I have decided not to buy any of the mixed bird seed this year after reading about the lawsuit against the Scotts Miracle-Gro company and the toxic pesticides they knowingly put in their wild bird seed a few years ago. They have since admitted that they coated their seed mixes with pesticides to protect the seeds during storage… and these were extremely toxic pesticides that they knew would kill the birds. They have also admitted that they lied to the government and consumers when they insisted the pesticides were safe. The company will pay a fine but that seems like a hollow punishment to me when you compare it to the number of wild birds and other wildlife that lost their lives because they ate this company’s poisoned seed. This, of course, explains why the wild bird population became almost non-existent at our feeder and so many other feeders across the country a couple of years ago. It makes me really angry that this company’s lack of caring and stupid lies put so many of us in a situation where we were actually poisoning the birds we were trying to help. Supposedly this company’s wild bird seed is now safe and non-toxic, but I wonder if that can be believed… especially since this company admitted that they continued to sell the poisoned seed even after they knew it would kill birds and other wildlife, and many stores selling this brand of seed also continued to sell it for up to two years after the seed had been recalled… even after they had been told it would kill the birds that ate it. I would guess that without knowing it we bought some of this recalled seed. We still have an almost full bag of this brand, a “premium” mix from this company, and I’m trying to decide how to best dispose of it so that nothing will ever eat it.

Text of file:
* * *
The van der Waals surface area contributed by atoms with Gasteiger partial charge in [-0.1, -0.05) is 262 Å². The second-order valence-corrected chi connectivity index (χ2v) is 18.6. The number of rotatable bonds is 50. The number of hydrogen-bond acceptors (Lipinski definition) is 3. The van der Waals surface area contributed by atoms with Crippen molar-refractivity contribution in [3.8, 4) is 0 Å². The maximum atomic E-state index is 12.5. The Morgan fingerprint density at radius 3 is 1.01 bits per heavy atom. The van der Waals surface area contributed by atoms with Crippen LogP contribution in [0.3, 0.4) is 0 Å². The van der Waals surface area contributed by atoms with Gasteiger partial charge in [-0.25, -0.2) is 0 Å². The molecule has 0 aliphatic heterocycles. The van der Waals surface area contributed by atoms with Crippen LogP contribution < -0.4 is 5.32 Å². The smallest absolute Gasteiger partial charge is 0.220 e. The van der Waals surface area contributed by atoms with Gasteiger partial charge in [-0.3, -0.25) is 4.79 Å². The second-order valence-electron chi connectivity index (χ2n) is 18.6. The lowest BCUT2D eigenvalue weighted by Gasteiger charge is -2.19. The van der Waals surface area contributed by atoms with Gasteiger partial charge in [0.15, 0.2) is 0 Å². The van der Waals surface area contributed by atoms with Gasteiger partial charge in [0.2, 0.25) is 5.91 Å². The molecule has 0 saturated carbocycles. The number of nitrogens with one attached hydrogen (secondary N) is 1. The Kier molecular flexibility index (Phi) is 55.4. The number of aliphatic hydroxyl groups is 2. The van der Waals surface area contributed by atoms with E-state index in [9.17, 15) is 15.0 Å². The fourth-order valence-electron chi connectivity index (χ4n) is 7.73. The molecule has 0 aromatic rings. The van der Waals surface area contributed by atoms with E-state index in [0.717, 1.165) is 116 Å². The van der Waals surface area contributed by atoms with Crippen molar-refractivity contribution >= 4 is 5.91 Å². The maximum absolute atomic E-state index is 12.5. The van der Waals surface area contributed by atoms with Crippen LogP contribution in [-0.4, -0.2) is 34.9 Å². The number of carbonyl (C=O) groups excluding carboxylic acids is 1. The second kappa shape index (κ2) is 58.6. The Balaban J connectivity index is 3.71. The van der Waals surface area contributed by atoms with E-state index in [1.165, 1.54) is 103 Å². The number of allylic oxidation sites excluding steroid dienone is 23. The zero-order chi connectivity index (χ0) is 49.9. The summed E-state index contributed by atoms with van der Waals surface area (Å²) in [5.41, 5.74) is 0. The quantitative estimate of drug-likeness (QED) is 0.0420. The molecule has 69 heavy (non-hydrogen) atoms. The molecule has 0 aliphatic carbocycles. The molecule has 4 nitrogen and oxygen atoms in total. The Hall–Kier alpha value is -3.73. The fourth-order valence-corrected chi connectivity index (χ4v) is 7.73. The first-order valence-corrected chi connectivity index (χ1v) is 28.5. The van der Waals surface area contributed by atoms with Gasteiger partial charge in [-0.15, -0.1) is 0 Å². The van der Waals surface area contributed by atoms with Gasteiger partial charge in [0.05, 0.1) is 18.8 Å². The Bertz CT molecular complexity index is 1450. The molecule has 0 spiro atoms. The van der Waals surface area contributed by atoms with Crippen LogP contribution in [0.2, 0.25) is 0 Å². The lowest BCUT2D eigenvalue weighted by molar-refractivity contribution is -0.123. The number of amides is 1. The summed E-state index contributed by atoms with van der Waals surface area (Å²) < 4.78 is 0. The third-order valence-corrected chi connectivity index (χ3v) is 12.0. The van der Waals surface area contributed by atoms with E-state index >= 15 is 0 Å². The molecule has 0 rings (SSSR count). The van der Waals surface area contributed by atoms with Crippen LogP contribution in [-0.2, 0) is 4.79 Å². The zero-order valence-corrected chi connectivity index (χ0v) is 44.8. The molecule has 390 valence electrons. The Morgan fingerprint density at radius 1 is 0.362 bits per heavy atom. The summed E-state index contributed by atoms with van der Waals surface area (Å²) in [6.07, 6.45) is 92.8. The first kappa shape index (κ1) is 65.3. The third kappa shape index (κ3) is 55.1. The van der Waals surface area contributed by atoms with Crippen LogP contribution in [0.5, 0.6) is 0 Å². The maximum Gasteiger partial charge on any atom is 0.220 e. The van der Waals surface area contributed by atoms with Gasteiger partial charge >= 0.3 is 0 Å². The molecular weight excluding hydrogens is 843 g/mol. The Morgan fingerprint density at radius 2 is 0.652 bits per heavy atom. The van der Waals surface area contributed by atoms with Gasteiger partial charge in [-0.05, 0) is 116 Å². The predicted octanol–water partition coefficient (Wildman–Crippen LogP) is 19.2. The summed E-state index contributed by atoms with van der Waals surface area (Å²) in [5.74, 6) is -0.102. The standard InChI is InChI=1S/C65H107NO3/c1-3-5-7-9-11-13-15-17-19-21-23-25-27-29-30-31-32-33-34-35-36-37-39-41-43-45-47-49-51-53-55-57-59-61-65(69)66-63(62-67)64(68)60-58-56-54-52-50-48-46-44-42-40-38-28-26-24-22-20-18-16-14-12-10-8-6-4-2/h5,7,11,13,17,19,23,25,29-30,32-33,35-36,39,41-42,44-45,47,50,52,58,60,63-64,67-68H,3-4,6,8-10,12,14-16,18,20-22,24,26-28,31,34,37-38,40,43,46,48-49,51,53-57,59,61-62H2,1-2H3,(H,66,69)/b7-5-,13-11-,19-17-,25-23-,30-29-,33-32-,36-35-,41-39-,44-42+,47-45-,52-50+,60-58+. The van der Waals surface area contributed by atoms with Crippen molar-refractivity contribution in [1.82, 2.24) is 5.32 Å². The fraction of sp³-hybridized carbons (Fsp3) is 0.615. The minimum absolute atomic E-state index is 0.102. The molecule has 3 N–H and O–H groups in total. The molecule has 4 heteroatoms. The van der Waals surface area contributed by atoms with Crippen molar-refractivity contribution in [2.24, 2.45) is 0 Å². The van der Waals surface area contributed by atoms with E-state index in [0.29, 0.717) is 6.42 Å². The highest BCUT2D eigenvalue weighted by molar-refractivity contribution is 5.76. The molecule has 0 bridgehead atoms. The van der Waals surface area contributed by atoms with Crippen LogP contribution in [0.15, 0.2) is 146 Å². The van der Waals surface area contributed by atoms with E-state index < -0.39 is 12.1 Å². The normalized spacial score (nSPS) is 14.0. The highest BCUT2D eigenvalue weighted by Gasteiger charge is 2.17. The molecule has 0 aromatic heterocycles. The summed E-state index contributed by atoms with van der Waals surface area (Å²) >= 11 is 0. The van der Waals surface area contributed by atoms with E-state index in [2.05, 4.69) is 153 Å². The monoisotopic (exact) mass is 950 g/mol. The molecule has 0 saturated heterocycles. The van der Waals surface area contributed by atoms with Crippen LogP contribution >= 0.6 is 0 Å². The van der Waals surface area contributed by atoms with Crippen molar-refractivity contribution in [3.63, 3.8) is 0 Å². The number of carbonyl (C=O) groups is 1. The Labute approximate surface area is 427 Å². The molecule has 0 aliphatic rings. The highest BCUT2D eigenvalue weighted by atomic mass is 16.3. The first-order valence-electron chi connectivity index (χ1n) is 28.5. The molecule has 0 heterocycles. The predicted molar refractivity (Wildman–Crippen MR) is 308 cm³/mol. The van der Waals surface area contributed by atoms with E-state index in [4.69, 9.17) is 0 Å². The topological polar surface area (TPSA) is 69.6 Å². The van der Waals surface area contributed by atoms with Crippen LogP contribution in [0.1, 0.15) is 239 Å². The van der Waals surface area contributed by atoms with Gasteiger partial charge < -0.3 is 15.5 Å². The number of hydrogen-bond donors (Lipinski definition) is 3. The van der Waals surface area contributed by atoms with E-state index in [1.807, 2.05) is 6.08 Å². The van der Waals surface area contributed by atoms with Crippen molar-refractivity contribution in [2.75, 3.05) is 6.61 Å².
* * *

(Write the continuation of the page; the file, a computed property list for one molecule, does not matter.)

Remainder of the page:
One thing I can be sure of… I will not be buying more.

Bluejay (Cyanocitta cristata)

A few weeks ago we put the feeder back up for the winter, filled it, and had birds in the feeder immediately. Apparently they have been watching and waiting. My husband had chickadees on his head and a bluejay landing on his arm before he even got the feeder upright.

Black-capped chickadee (Poecile atricapillus)

So far this year we are just feeding black sunflower seeds and the mix of pulses and seeds that is sold as pigeon food. I want to add some thistle seed if I can find any. We also put out suet, and it is a horrible piece of suet with a lot of tissue still in the fat, which makes the suet very pink. Unfortunately, it was the only suet we could find in the seven stores we called that usually have suet this time of year. It looks very unappetizing but the birds don’t seem to mind. I hope we will be able to find better later on.

Mourning dove (Zenaida macroura)

I especially enjoy the mourning doves. Many people think that mourning doves won’t eat at a feeder, but this is not true. They will eat enthusiastically if the feeder has a large enough tray so they can walk instead of just perch. We often have up to sixteen doves around, on, and in the feeder all at once. There was only one dove the first day… an early adopter… first he checked out the sunflower seeds on the ground that had dropped out of the feeder and then flew immediately into the tray. After that first day we have had a crowd of doves every day. The pigeon food is especially for them, but the bluejays like it too.

White-breasted nuthatch (Sitta carolinensis)